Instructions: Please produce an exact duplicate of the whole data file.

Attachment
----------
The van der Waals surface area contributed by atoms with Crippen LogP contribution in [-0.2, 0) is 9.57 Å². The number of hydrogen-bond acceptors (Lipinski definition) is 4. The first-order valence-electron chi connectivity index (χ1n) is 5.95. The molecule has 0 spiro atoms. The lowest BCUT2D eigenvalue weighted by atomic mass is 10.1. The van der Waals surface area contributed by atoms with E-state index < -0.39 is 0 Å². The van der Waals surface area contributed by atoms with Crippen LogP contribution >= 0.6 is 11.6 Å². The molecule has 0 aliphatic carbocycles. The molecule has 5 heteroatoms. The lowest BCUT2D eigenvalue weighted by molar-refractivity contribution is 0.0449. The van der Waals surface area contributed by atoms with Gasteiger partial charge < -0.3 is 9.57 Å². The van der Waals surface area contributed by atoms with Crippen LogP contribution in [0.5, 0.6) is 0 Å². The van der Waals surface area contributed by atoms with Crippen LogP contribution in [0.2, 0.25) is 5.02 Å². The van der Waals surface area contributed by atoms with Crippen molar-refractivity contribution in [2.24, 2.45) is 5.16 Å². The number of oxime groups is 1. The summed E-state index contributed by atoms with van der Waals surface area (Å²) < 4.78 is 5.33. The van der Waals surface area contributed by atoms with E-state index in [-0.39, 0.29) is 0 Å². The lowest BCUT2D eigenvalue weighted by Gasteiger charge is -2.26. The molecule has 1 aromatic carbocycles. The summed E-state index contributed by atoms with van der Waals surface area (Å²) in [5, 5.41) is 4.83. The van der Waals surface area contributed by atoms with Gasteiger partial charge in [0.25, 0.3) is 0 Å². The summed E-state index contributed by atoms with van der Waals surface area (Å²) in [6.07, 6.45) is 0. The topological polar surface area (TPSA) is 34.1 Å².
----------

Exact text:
The van der Waals surface area contributed by atoms with Crippen LogP contribution in [-0.2, 0) is 9.57 Å². The number of hydrogen-bond acceptors (Lipinski definition) is 4. The first-order valence-electron chi connectivity index (χ1n) is 5.95. The molecule has 0 spiro atoms. The lowest BCUT2D eigenvalue weighted by atomic mass is 10.1. The van der Waals surface area contributed by atoms with E-state index < -0.39 is 0 Å². The van der Waals surface area contributed by atoms with Crippen LogP contribution >= 0.6 is 11.6 Å². The molecule has 0 aliphatic carbocycles. The molecule has 5 heteroatoms. The lowest BCUT2D eigenvalue weighted by molar-refractivity contribution is 0.0449. The van der Waals surface area contributed by atoms with Gasteiger partial charge < -0.3 is 9.57 Å². The van der Waals surface area contributed by atoms with Crippen LogP contribution in [0.5, 0.6) is 0 Å². The van der Waals surface area contributed by atoms with Crippen LogP contribution in [0.2, 0.25) is 5.02 Å². The van der Waals surface area contributed by atoms with Crippen molar-refractivity contribution in [2.24, 2.45) is 5.16 Å². The number of oxime groups is 1. The summed E-state index contributed by atoms with van der Waals surface area (Å²) < 4.78 is 5.33. The van der Waals surface area contributed by atoms with E-state index in [-0.39, 0.29) is 0 Å². The lowest BCUT2D eigenvalue weighted by Gasteiger charge is -2.26. The molecule has 1 aromatic carbocycles. The summed E-state index contributed by atoms with van der Waals surface area (Å²) in [5, 5.41) is 4.83. The van der Waals surface area contributed by atoms with Gasteiger partial charge in [0.25, 0.3) is 0 Å². The summed E-state index contributed by atoms with van der Waals surface area (Å²) in [6.07, 6.45) is 0. The topological polar surface area (TPSA) is 34.1 Å².